Cut to the chase: A survey by Jobvite found that nearly 85% of Fortune 500 companies were requiring candidates to register on their website before applying for an open position, losing potential candidates as a result.2 Is it really necessary for a candidate to open an account with your website? Does she need to fill out that generic form? Ask yourself whether your interview process has unnecessary steps that can be cut out—and then do it.
Keep it short: There’s no reason to require a complete application form before you even consider a candidate. To remove the hassle factor, create a bare-bones form that allows
candidates to populate fields with information from existing platforms such as LinkedIn, Indeed, or Google Drive.3
Text it in: Communicating by text—for example, to schedule job interviews—can help increase candidate conversion. In a 2021 survey, 69% of candidates who received texts as part of the hiring process reported a preference for texting over email or phone calls2—perhaps because texts feel more personal and less bureaucratic. Once you set up a texting option, you can keep using and adapting it to other positions.
Create a user-friendly mobile experience: a recent Glassdoor survey found that 58% of candidates use their phones to search for jobs, and 35% prefer applying for jobs from their phones.4 Be sure to pilot-test the mobile application interface and iron out any bumpy seams.
“Get rid of your [career site] log-in. You don’t need it. The platform SAIC uses doesn’t require a log-in to make an application. Therefore, it takes three to five minutes on average for people to get through, and we complete a huge amount of our applications.” Amy Butchco, director of talent acquisition, SAIC
Make it optional: Don’t require candidates to sign up for your newsletter or receive company updates as a condition of applying. Such extra steps can leave them frustrated. If you have a talent network, by all means give candidates the option to join it, but don’t force it on them: a mandatory registration process typically reduces the number of completed applications.2
Get them on camera: A quick video chat can give you more information about a candidate’s communication style and job fit than a pile of forms.5 Depending on the number of applicants and suitable candidates, you can schedule video interviews earlier or later in the hiring sequence.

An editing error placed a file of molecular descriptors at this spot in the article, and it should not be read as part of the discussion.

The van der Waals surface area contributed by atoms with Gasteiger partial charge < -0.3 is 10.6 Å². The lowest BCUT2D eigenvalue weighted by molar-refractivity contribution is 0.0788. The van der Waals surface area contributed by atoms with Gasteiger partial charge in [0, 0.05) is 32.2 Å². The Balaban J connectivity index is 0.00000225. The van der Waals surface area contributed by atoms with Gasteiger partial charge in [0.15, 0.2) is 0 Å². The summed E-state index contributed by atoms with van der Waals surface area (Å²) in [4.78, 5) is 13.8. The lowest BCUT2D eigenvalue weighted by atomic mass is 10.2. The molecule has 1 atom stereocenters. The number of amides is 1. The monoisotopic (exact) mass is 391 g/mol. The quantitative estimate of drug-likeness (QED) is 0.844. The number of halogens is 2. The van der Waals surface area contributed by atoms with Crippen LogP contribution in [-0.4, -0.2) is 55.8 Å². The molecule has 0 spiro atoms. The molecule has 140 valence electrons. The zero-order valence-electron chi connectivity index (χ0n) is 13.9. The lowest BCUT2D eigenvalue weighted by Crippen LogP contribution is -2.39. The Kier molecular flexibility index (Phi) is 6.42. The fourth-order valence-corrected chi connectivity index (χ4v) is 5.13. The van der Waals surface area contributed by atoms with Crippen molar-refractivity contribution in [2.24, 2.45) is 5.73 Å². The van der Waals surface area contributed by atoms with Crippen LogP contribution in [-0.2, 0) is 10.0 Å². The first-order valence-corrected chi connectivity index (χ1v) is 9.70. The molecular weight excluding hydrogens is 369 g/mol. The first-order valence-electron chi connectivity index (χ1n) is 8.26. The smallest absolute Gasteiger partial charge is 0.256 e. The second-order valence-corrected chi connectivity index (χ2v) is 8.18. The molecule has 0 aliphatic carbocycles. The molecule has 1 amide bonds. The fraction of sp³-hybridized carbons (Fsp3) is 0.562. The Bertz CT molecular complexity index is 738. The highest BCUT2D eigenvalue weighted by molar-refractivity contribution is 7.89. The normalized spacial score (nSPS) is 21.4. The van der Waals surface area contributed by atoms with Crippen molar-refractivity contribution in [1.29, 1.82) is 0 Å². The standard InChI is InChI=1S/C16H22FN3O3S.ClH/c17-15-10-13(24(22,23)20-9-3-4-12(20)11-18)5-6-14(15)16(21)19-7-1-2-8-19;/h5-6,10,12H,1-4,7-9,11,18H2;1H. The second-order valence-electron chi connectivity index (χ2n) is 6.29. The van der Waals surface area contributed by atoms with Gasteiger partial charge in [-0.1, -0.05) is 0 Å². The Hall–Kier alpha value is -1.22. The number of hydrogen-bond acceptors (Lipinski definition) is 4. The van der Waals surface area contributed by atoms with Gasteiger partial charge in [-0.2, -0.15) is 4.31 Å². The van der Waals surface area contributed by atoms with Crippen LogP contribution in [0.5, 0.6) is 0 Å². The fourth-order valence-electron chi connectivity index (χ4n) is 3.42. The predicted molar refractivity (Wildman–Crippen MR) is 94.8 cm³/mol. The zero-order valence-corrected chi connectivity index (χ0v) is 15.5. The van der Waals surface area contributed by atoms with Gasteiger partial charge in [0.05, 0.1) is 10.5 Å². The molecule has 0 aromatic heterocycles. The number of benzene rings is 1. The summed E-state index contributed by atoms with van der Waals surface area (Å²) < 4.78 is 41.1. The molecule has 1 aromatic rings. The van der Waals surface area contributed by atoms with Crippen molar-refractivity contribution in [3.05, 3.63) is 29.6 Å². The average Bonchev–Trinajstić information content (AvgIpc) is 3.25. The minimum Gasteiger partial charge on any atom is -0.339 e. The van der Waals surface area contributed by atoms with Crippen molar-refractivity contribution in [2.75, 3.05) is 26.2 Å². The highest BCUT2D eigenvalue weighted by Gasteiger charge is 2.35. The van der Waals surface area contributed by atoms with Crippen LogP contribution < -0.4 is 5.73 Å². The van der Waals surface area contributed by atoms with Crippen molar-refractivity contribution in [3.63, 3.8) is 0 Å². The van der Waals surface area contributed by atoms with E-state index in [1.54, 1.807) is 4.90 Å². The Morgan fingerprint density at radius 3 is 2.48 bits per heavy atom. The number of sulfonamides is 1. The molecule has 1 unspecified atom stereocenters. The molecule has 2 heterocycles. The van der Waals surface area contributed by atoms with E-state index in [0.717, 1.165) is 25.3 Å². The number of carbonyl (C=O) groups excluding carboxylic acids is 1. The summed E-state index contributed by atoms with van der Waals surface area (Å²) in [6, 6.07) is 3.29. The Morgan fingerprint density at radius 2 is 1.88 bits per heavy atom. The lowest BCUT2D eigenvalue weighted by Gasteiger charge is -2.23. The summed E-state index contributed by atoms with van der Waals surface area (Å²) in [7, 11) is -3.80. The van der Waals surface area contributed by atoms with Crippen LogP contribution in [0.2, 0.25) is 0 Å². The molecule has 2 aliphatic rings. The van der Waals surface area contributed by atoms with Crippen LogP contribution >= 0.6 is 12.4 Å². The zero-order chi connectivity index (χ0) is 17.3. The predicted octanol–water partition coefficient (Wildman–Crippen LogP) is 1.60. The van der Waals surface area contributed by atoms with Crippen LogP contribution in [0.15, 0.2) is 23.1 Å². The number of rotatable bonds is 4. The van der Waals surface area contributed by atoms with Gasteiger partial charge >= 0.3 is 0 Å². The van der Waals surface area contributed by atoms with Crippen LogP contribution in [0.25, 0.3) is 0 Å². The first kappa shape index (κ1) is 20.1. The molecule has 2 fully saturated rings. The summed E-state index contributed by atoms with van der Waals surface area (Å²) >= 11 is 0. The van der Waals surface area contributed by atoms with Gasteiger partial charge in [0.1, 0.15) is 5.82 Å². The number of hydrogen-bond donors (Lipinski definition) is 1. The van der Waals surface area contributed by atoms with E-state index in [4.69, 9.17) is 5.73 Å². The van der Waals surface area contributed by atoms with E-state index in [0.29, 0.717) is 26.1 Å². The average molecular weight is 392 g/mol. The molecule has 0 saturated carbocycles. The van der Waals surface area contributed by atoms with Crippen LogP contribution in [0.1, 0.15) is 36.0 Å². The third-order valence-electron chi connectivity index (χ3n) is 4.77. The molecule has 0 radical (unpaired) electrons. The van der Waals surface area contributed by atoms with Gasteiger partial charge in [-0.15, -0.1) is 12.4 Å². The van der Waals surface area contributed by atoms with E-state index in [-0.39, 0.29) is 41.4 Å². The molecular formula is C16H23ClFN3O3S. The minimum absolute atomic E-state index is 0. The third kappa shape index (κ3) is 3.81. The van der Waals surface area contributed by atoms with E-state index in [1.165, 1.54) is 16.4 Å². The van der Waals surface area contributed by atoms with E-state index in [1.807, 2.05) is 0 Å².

Tag it as urgent: An “urgent” flag in a job description will attract candidates looking for fast action—and could motivate your organization to keep the wheels moving on the hiring process.4
Show your working style: In your job solicitation, call immediate attention to high-demand benefits such as remote work options and flexible hours. (In today’s market, you’d be unwise not to offer some type of flexibility: according to recruiters surveyed in 2021, inflexible work options led 54% of candidates to turn down a job offer or even an interview.6)
Bottom line: make it easy, make it enticing, and top-tier candidates will find you.
At Sci.bio, we understand the value of keeping it simple—and the biotech superstars we talk to don’t let us forget it. Bringing in a recruiter can be the first step in simplifying your hiring process, resulting in the quantity and quality of applicants you need for a great hire. Here’s a simple way to contact us today: [email protected]
- 2021 job seeker nation report. Jobvite. https://www.jobvite.com/lp/2021-job-seeker-nation-report/
- 2021 Fortune 500 candidate conversion audit. Jobvite. https://www.jobvite.com/lp/2021-fortune-500-report/
- Guide to hiring top talent quickly in today’s job market. Recruiter.com. https://www.recruiter.com/i/guide-to-hiring-top-talent-quickly-in-todays-job-market/
- The rise in mobile devices in job search. Glassdoor Economic Research. https://www.glassdoor.com/research/app/uploads/sites/2/2019/06/Mobile-Job-Search-1.pdf
- Five steps to simplifying your hiring process. The Undercover Recruiter. https://theundercoverrecruiter.com/simplifying-hiring-process/
- 2021 recruiter nation report. Jobvite. https://www.jobvite.com/lp/2021-recruiter-nation-report/
It’s a common refrain among biotech recruiters and clients that right now we’re in a candidate-driven job market, which has made it harder for some companies hiring to fill technical roles. Attracting and retaining the best talent in these conditions requires clients to rethink established recruitment strategies.
A candidate-driven market is one where demand for candidates outstrips supply, and qualified candidates receive multiple job offers during their search. It also means employees are regularly approached by recruiters with opportunities, even when they are not actively looking for work, and that an employee dissatisfied with their current company will find it easy moving into another position.
The onus therefore shifts to the client and recruiters to convince candidates to accept their offer, and to make sure their valued employees remain satisfied at the company.
There’s no ignoring the reality that candidates can afford to pick and choose between companies. Biotechs cannot afford to lose out on top scientific talent. For instance, while the majority of STEM jobseekers have the basic laboratory skills necessary to succeed in an R&D environment, a smaller proportion has the knowledge of industry standards necessary to bring a company’s product to market.
Bringing In The Best
How clients should make job offers appealing to candidates: